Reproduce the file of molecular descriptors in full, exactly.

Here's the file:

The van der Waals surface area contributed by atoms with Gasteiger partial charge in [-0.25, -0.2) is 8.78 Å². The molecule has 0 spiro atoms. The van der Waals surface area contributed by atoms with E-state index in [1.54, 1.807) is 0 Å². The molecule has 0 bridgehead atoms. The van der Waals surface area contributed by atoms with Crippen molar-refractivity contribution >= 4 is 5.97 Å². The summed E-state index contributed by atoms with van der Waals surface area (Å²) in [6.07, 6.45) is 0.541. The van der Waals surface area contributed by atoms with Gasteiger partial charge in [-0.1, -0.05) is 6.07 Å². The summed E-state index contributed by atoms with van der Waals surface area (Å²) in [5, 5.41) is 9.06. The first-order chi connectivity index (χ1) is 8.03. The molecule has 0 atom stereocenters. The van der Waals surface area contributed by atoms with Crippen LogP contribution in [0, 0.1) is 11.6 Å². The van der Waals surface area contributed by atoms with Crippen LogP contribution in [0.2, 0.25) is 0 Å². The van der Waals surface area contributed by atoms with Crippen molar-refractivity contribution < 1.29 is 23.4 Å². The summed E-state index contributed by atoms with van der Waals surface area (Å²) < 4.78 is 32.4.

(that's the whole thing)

The van der Waals surface area contributed by atoms with Gasteiger partial charge in [-0.25, -0.2) is 8.78 Å². The molecule has 0 spiro atoms. The van der Waals surface area contributed by atoms with E-state index in [1.54, 1.807) is 0 Å². The molecule has 0 bridgehead atoms. The van der Waals surface area contributed by atoms with Crippen molar-refractivity contribution >= 4 is 5.97 Å². The summed E-state index contributed by atoms with van der Waals surface area (Å²) in [6.07, 6.45) is 0.541. The van der Waals surface area contributed by atoms with Gasteiger partial charge in [-0.1, -0.05) is 6.07 Å². The summed E-state index contributed by atoms with van der Waals surface area (Å²) in [5, 5.41) is 9.06. The first-order chi connectivity index (χ1) is 8.03. The molecule has 0 atom stereocenters. The van der Waals surface area contributed by atoms with Crippen LogP contribution in [0, 0.1) is 11.6 Å². The van der Waals surface area contributed by atoms with Crippen LogP contribution in [0.2, 0.25) is 0 Å². The van der Waals surface area contributed by atoms with Crippen molar-refractivity contribution < 1.29 is 23.4 Å². The summed E-state index contributed by atoms with van der Waals surface area (Å²) < 4.78 is 32.4.